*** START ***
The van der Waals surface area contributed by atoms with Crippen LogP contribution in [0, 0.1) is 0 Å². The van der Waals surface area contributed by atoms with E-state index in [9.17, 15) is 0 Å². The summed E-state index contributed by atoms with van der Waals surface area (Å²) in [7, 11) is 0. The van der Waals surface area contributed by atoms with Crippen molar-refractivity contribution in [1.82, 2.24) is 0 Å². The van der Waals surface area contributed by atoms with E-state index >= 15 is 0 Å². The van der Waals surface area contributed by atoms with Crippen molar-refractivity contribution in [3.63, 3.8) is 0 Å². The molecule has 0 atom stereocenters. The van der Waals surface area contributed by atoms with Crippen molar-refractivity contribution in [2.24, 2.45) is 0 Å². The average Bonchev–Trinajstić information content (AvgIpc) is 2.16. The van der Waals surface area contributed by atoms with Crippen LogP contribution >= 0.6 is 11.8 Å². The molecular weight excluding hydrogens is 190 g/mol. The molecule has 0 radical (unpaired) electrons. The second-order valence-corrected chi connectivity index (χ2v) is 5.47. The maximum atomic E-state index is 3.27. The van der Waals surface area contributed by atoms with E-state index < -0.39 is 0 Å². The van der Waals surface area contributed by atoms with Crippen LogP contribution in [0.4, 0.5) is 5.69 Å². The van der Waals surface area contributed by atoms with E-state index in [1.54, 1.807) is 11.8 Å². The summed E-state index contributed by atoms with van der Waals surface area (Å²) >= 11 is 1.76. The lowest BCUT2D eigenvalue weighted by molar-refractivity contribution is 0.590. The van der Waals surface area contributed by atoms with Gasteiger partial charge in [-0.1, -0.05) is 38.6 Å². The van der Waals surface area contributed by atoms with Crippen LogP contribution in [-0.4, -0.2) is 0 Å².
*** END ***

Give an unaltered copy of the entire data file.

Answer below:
The van der Waals surface area contributed by atoms with Crippen LogP contribution in [0, 0.1) is 0 Å². The van der Waals surface area contributed by atoms with E-state index in [9.17, 15) is 0 Å². The summed E-state index contributed by atoms with van der Waals surface area (Å²) in [7, 11) is 0. The van der Waals surface area contributed by atoms with Crippen molar-refractivity contribution in [1.82, 2.24) is 0 Å². The van der Waals surface area contributed by atoms with E-state index >= 15 is 0 Å². The van der Waals surface area contributed by atoms with Crippen molar-refractivity contribution in [3.63, 3.8) is 0 Å². The molecule has 0 atom stereocenters. The van der Waals surface area contributed by atoms with Crippen molar-refractivity contribution in [2.24, 2.45) is 0 Å². The average Bonchev–Trinajstić information content (AvgIpc) is 2.16. The van der Waals surface area contributed by atoms with Crippen LogP contribution >= 0.6 is 11.8 Å². The molecular weight excluding hydrogens is 190 g/mol. The molecule has 0 radical (unpaired) electrons. The second-order valence-corrected chi connectivity index (χ2v) is 5.47. The maximum atomic E-state index is 3.27. The van der Waals surface area contributed by atoms with E-state index < -0.39 is 0 Å². The van der Waals surface area contributed by atoms with Crippen LogP contribution in [0.4, 0.5) is 5.69 Å². The van der Waals surface area contributed by atoms with E-state index in [1.54, 1.807) is 11.8 Å². The summed E-state index contributed by atoms with van der Waals surface area (Å²) >= 11 is 1.76. The lowest BCUT2D eigenvalue weighted by molar-refractivity contribution is 0.590. The van der Waals surface area contributed by atoms with Gasteiger partial charge in [-0.1, -0.05) is 38.6 Å². The van der Waals surface area contributed by atoms with Crippen LogP contribution in [-0.4, -0.2) is 0 Å².